This year’s Rare Disease Day, February 29, 2016, focuses on “patient voice” and its critical role in communicating individual needs and instigating change that improves patients’ lives and the lives of their families and caregivers.
The GoldLab Foundation is proud to join individuals, families, patients, and organizations around the world in showing solidarity, sharing research, and raising awareness for the rare disease community. We’d especially like to recognize the following people who have presented at the GoldLab Symposium and who continue to advocate, tirelessly, for patients and “patient voice” within the rare disease community.
Matt Might is the father of the first patient ever discovered with a novel ultra-rare disorder, N-Glycanase 1 (NGLY1) deficiency. After his son’s diagnosis, Matt applied his expertise as a professor in computer science and used social media to locate like cases, finding the second case in only two months. He has given a voice to his child, as well as those who find themselves as the “first” case. Watch Matt’s moving presentation, from 2015, “One of a Kind: What Do You Do When You’re the First?” at http://goldlabfoundation.org/presenters/matt-might/.
Sharon Terry is president and CEO of the Genetic Alliance and the founding CEO of PXE International, a research and advocacy organization for the genetic condition pseudoxanthoma elasticum (PXE), a condition that affects her two children. Genetic Alliance gives a voice to the rare disease community as an outspoken health advocate on major governmental advisory committees. Watch Sharon’s presentation from 2011, “Rare and Neglected Diseases: The Time Is Now!” here: http://goldlabfoundation.org/presenters/sharon-terry/.
Rick Guidotti is the founder and director of Positive Exposure, an innovative arts, education, and advocacy organization working with individuals living with genetic difference. Positive Exposure uses the visual arts to significantly impact the fields of genetics, mental health, and human rights. He has given a voice to those living with genetic conditions, and is working to change societal attitudes towards individuals living with these diseases. Watch Rick’s presentation, from 2011, “Neglected Diseases are All of Us” at http://goldlabfoundation.org/presenters/rick-guidotti/.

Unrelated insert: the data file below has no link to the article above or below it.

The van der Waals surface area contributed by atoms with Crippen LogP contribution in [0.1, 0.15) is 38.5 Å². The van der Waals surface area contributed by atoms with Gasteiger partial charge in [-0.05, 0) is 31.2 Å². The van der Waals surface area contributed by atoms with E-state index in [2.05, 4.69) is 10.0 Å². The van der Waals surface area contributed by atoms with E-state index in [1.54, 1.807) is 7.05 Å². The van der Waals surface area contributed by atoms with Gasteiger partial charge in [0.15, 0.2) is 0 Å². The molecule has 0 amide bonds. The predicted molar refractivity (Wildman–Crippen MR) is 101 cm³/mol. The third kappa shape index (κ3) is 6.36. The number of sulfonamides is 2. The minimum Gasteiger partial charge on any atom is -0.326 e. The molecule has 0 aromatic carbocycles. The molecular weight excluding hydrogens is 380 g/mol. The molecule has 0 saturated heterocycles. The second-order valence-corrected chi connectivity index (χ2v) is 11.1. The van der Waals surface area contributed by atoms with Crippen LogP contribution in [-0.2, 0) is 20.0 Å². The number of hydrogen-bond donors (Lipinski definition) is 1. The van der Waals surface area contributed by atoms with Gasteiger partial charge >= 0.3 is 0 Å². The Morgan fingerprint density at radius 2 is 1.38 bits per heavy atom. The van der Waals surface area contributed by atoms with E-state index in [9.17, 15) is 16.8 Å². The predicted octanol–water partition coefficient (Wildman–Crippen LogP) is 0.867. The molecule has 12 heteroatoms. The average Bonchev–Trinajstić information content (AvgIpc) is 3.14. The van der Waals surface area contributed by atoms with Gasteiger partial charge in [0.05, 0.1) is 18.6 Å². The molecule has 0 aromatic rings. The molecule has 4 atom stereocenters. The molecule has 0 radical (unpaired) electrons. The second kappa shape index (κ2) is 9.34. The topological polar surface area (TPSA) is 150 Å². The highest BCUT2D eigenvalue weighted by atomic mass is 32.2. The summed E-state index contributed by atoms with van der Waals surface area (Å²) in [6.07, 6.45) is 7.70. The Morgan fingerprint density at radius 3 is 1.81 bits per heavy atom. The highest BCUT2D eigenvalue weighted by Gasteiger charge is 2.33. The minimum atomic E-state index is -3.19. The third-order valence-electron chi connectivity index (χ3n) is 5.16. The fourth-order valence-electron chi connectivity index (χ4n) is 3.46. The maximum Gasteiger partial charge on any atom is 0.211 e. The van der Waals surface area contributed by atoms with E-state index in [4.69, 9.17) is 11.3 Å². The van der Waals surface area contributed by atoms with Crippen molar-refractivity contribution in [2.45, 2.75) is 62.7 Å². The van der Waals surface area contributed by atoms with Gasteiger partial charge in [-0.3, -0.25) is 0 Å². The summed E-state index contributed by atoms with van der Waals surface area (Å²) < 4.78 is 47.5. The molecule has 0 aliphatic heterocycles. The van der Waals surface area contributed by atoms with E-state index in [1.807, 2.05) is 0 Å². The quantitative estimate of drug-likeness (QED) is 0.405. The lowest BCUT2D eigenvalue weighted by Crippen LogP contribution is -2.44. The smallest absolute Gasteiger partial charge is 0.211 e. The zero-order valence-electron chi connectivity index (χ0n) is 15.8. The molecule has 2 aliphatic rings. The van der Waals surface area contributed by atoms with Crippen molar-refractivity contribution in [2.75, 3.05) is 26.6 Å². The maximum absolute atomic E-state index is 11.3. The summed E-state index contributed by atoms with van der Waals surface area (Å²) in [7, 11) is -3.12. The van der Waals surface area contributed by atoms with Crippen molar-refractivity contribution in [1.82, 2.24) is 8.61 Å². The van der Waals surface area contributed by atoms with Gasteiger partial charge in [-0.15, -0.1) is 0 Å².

When doctors diagnosed Pat Furlong’s two sons, Christopher and Patrick, with Duchenne muscular dystrophy in 1984, she didn’t accept “there’s no hope and little help” as an answer. She instead immersed herself in understanding the pathology of the disorder, the extent of research investment, and the mechanisms for optimal care. She also founded the Parent Project Muscular Dystrophy (PPMD), the largest non-profit organization in the U.S. that’s solely focused on Duchenne. She has given a voice to so many patients, parents and families fighting Duchenne and Parent Project Muscular Dystrophy continues to grow. Watch Pat’s presentation, from 2010, “The Parent Project: Advocating for Children’s Health” at http://goldlabfoundation.org/presenters/pat-furlong/.
These are only a few of the people within our community who are working hard to give a voice to the rare disease community and inspire hope for the future. We are proud to continue to support their efforts and be part of the growing advocacy for these brave patients and families.
You can find out more about Rare Disease Day and events happening in your area at www.rarediseaseday.org
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